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Neither snow nor rain : a history of the United States Postal Service

Leonard, Devin. (Author).

Available copies

  • 1 of 1 copy available at Kirtland Community College.

Current holds

0 current holds with 1 total copy.

Location Call Number / Copy Notes Barcode Shelving Location Status Due Date
Kirtland Community College Library HE 6371 .L46 2017 30775305531239 General Collection Available -

Record details

  • ISBN: 0802126405
  • ISBN: 9780802126405
  • Physical Description: print
    xviii, 316 pages, 16 unnumbered pages of plates : illustrations (some color) ; 21 cm
  • Edition: First Grove Atlantic paperback edition.
  • Publisher: New York : Grove Press, 2017.

Content descriptions

Bibliography, etc. Note: Includes bibliographical references (pages 265-299) and index.
Formatted Contents Note: Prologue -- The founding father -- Interlopers I -- Comstockery -- A businessman at the Post Office -- Into the sky -- A stamp collector at the White House -- Mount Semrow -- The day the mail stopped -- Interlopers II -- Going postal -- You've got mail! -- "Thank God for Amazon" -- Epilogue.
Summary, etc.: Founded by Benjamin Franklin, USPS was the information network that bound far-flung Americans together, fostered a common culture, and helped American business to prosper. A first class stamp remains one of the greatest bargains of all time, and yet, the USPS is slowly vanishing. Critics say it is slow and archaic. Mail volume is down. The workforce is shrinking. Post offices are closing. This is a multifaceted history, full of remarkable characters, from the stamp-collecting FDR, to the revolutionaries who challenged USPSs monopoly on mail, to the renegade union members who brought the system--and the country--to a halt in the 1970s. An exciting and engrossing read, this is the first major history of the USPS in over fifty years.
Subject: United States Postal Service History
Postal service United States History

Syndetic Solutions - Summary for ISBN Number 0802126405
Neither Snow nor Rain
Neither Snow nor Rain
by Leonard, Devin
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Summary

Neither Snow nor Rain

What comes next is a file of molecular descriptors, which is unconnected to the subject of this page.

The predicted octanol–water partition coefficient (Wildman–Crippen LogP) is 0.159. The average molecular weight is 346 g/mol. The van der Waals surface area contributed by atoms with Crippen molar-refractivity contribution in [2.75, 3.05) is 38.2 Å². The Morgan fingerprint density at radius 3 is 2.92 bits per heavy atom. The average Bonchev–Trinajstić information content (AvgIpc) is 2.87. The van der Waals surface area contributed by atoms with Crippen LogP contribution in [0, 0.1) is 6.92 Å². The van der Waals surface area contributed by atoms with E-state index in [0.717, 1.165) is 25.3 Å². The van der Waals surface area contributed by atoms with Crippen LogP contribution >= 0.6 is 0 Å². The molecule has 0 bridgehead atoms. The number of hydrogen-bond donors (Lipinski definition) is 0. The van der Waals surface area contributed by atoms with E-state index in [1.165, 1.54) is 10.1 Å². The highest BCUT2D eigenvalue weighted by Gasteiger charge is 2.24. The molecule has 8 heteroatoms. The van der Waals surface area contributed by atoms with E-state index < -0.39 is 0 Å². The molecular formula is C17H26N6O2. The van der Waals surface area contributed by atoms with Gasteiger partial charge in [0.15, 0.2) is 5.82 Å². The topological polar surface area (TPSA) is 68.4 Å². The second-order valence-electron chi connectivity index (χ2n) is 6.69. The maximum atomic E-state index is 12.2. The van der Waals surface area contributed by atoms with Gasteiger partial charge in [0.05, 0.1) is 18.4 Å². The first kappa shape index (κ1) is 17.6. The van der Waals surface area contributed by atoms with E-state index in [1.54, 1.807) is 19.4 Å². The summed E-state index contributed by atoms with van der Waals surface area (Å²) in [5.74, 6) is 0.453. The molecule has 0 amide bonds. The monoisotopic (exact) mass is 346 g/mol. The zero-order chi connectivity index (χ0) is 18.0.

Named a Favorite Book of 2016 by the Washington Independent Review of Books The United States Postal Service is a wondrous American creation. Seven days a week, its army of 300,000 letter carriers delivers 513 million pieces of mail, more than forty percent of the world's volume. It is far more efficient than any other mail service--more than twice as efficient as the Japanese and easily outpacing the Germans and British. And the USPS has a storied history. Founded by Benjamin Franklin, it was the information network that bound far-flung Americans together, fostered a common culture, and helped American business to prosper. A first-class stamp remains one of the greatest bargains of all time, and yet, the USPS is slowly vanishing. Critics say it is slow and archaic. Mail volume is down. The workforce is shrinking. Post offices are closing. In Neither Snow nor Rain , journalist Devin Leonard tackles the fascinating, centuries-long story of the USPS, from the first letter carriers through Franklin's days, when postmasters worked out of their homes and post roads cut new paths through the wilderness. Under Andrew Jackson, the post office was molded into a vast patronage machine, and by the 1870s, over seventy percent of federal employees were postal workers. As the country boomed, the USPS aggressively developed new technology, from mobile post offices on railroad cars and Air Mail Service to mechanical sorting machines and optical character readers. Neither Snow nor Rain is a rich, multifaceted history, full of remarkable characters, from the stamp-collecting FDR, to the revolutionaries who challenged USPS's monopoly on mail, to the renegade union members who brought the system--and the country--to a halt in the 1970s. An exciting and engrossing read, Neither Snow nor Rain is the first major history of the USPS in over fifty years.
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